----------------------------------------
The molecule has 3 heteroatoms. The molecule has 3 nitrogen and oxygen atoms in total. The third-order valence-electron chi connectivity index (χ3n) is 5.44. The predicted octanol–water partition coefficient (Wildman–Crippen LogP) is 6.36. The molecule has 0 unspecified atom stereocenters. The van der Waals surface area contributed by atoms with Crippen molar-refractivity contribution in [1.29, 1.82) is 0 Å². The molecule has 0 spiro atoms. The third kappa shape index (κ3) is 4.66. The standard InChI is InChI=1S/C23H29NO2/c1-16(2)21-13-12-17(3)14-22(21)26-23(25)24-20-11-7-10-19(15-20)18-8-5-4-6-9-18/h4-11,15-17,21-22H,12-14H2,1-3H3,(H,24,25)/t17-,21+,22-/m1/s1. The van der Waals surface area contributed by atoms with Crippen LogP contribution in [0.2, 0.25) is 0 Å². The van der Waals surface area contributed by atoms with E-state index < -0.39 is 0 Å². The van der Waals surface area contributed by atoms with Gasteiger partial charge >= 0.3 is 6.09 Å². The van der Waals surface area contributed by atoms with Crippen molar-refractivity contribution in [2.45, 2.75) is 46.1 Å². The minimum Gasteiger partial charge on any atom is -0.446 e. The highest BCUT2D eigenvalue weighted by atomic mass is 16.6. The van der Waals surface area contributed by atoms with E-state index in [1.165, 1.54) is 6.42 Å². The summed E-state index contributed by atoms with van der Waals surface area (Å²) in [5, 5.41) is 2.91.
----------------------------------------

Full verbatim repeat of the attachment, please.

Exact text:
The molecule has 3 heteroatoms. The molecule has 3 nitrogen and oxygen atoms in total. The third-order valence-electron chi connectivity index (χ3n) is 5.44. The predicted octanol–water partition coefficient (Wildman–Crippen LogP) is 6.36. The molecule has 0 unspecified atom stereocenters. The van der Waals surface area contributed by atoms with Crippen molar-refractivity contribution in [1.29, 1.82) is 0 Å². The molecule has 0 spiro atoms. The third kappa shape index (κ3) is 4.66. The standard InChI is InChI=1S/C23H29NO2/c1-16(2)21-13-12-17(3)14-22(21)26-23(25)24-20-11-7-10-19(15-20)18-8-5-4-6-9-18/h4-11,15-17,21-22H,12-14H2,1-3H3,(H,24,25)/t17-,21+,22-/m1/s1. The van der Waals surface area contributed by atoms with Crippen LogP contribution in [0.2, 0.25) is 0 Å². The van der Waals surface area contributed by atoms with E-state index < -0.39 is 0 Å². The van der Waals surface area contributed by atoms with Gasteiger partial charge >= 0.3 is 6.09 Å². The van der Waals surface area contributed by atoms with Crippen molar-refractivity contribution in [2.45, 2.75) is 46.1 Å². The minimum Gasteiger partial charge on any atom is -0.446 e. The highest BCUT2D eigenvalue weighted by atomic mass is 16.6. The van der Waals surface area contributed by atoms with E-state index in [1.165, 1.54) is 6.42 Å². The summed E-state index contributed by atoms with van der Waals surface area (Å²) in [5, 5.41) is 2.91.